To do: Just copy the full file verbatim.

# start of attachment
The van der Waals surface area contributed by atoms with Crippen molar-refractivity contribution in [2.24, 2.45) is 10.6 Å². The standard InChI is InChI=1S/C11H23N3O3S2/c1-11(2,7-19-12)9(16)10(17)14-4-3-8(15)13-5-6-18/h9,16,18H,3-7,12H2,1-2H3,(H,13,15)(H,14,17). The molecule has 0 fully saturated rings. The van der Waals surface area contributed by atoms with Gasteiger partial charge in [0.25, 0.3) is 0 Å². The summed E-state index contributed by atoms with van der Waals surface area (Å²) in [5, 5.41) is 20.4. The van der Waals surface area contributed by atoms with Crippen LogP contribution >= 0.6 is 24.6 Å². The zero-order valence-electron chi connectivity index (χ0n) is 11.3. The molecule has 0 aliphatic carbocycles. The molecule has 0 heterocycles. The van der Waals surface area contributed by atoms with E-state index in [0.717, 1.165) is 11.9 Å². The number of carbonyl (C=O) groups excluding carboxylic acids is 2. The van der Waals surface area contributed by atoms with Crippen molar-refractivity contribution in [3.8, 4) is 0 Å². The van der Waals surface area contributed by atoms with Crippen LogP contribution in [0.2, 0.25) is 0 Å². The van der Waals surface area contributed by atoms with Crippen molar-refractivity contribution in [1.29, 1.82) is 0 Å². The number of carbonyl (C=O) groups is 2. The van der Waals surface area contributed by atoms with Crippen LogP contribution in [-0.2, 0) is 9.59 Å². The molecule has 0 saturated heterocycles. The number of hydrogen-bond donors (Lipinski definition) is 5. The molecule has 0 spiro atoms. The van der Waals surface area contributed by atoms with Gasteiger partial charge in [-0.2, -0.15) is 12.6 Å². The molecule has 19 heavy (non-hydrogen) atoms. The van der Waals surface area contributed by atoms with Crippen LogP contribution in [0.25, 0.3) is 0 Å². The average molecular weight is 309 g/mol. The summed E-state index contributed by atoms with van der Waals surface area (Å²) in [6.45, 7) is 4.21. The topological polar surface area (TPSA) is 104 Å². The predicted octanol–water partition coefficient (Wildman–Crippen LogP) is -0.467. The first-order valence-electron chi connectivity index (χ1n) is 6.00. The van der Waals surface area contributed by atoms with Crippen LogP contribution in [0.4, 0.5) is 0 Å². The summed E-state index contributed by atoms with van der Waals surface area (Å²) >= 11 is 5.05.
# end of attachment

The van der Waals surface area contributed by atoms with Crippen molar-refractivity contribution in [2.24, 2.45) is 10.6 Å². The standard InChI is InChI=1S/C11H23N3O3S2/c1-11(2,7-19-12)9(16)10(17)14-4-3-8(15)13-5-6-18/h9,16,18H,3-7,12H2,1-2H3,(H,13,15)(H,14,17). The molecule has 0 fully saturated rings. The van der Waals surface area contributed by atoms with Gasteiger partial charge in [0.25, 0.3) is 0 Å². The summed E-state index contributed by atoms with van der Waals surface area (Å²) in [5, 5.41) is 20.4. The van der Waals surface area contributed by atoms with Crippen LogP contribution >= 0.6 is 24.6 Å². The zero-order valence-electron chi connectivity index (χ0n) is 11.3. The molecule has 0 aliphatic carbocycles. The molecule has 0 heterocycles. The van der Waals surface area contributed by atoms with E-state index in [0.717, 1.165) is 11.9 Å². The number of carbonyl (C=O) groups excluding carboxylic acids is 2. The van der Waals surface area contributed by atoms with Crippen molar-refractivity contribution in [3.8, 4) is 0 Å². The van der Waals surface area contributed by atoms with Crippen LogP contribution in [0.2, 0.25) is 0 Å². The van der Waals surface area contributed by atoms with Crippen molar-refractivity contribution in [1.29, 1.82) is 0 Å². The number of carbonyl (C=O) groups is 2. The van der Waals surface area contributed by atoms with Crippen LogP contribution in [-0.2, 0) is 9.59 Å². The molecule has 0 saturated heterocycles. The number of hydrogen-bond donors (Lipinski definition) is 5. The molecule has 0 spiro atoms. The van der Waals surface area contributed by atoms with Gasteiger partial charge in [-0.2, -0.15) is 12.6 Å². The molecule has 19 heavy (non-hydrogen) atoms. The van der Waals surface area contributed by atoms with Crippen LogP contribution in [0.25, 0.3) is 0 Å². The average molecular weight is 309 g/mol. The summed E-state index contributed by atoms with van der Waals surface area (Å²) in [6.45, 7) is 4.21. The topological polar surface area (TPSA) is 104 Å². The predicted octanol–water partition coefficient (Wildman–Crippen LogP) is -0.467. The first-order valence-electron chi connectivity index (χ1n) is 6.00. The van der Waals surface area contributed by atoms with Crippen LogP contribution in [0.4, 0.5) is 0 Å². The summed E-state index contributed by atoms with van der Waals surface area (Å²) >= 11 is 5.05.